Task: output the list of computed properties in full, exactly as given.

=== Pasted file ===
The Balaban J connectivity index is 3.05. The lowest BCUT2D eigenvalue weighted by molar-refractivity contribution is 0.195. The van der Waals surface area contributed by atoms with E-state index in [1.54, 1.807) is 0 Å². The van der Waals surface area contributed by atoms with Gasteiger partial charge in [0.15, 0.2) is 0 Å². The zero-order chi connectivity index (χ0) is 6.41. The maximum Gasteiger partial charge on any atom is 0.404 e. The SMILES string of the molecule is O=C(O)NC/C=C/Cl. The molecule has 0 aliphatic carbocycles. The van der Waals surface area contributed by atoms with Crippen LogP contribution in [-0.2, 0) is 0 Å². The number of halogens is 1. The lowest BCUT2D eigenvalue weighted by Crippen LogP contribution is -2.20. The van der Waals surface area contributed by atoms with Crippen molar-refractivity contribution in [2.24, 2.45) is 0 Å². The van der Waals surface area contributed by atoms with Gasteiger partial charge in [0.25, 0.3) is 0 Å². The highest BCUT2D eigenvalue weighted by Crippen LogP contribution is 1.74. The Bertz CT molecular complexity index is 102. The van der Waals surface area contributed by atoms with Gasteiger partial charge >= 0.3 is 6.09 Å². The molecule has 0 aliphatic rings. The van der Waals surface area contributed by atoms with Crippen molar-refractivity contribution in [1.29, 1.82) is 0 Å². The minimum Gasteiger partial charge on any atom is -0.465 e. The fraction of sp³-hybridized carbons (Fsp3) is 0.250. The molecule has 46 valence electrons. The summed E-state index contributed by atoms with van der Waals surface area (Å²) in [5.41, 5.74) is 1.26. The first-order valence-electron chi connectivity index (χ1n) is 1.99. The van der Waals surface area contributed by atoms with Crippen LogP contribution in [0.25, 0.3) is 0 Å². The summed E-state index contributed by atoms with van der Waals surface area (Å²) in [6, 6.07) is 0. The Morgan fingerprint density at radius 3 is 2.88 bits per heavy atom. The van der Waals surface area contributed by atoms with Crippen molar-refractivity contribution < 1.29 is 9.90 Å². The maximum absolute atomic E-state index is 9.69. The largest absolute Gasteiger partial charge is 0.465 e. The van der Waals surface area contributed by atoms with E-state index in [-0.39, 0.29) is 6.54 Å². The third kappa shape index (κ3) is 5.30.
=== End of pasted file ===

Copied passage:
The Balaban J connectivity index is 3.05. The lowest BCUT2D eigenvalue weighted by molar-refractivity contribution is 0.195. The van der Waals surface area contributed by atoms with E-state index in [1.54, 1.807) is 0 Å². The van der Waals surface area contributed by atoms with Gasteiger partial charge in [0.15, 0.2) is 0 Å². The zero-order chi connectivity index (χ0) is 6.41. The maximum Gasteiger partial charge on any atom is 0.404 e. The SMILES string of the molecule is O=C(O)NC/C=C/Cl. The molecule has 0 aliphatic carbocycles. The van der Waals surface area contributed by atoms with Crippen LogP contribution in [-0.2, 0) is 0 Å². The number of halogens is 1. The lowest BCUT2D eigenvalue weighted by Crippen LogP contribution is -2.20. The van der Waals surface area contributed by atoms with Crippen molar-refractivity contribution in [2.24, 2.45) is 0 Å². The van der Waals surface area contributed by atoms with Gasteiger partial charge in [0.25, 0.3) is 0 Å². The highest BCUT2D eigenvalue weighted by Crippen LogP contribution is 1.74. The Bertz CT molecular complexity index is 102. The van der Waals surface area contributed by atoms with Gasteiger partial charge >= 0.3 is 6.09 Å². The molecule has 0 aliphatic rings. The van der Waals surface area contributed by atoms with Crippen molar-refractivity contribution in [1.29, 1.82) is 0 Å². The minimum Gasteiger partial charge on any atom is -0.465 e. The fraction of sp³-hybridized carbons (Fsp3) is 0.250. The molecule has 46 valence electrons. The summed E-state index contributed by atoms with van der Waals surface area (Å²) in [5.41, 5.74) is 1.26. The first-order valence-electron chi connectivity index (χ1n) is 1.99. The van der Waals surface area contributed by atoms with Crippen LogP contribution in [0.25, 0.3) is 0 Å². The summed E-state index contributed by atoms with van der Waals surface area (Å²) in [6, 6.07) is 0. The Morgan fingerprint density at radius 3 is 2.88 bits per heavy atom. The van der Waals surface area contributed by atoms with Crippen molar-refractivity contribution < 1.29 is 9.90 Å². The maximum absolute atomic E-state index is 9.69. The largest absolute Gasteiger partial charge is 0.465 e. The van der Waals surface area contributed by atoms with E-state index in [-0.39, 0.29) is 6.54 Å². The third kappa shape index (κ3) is 5.30.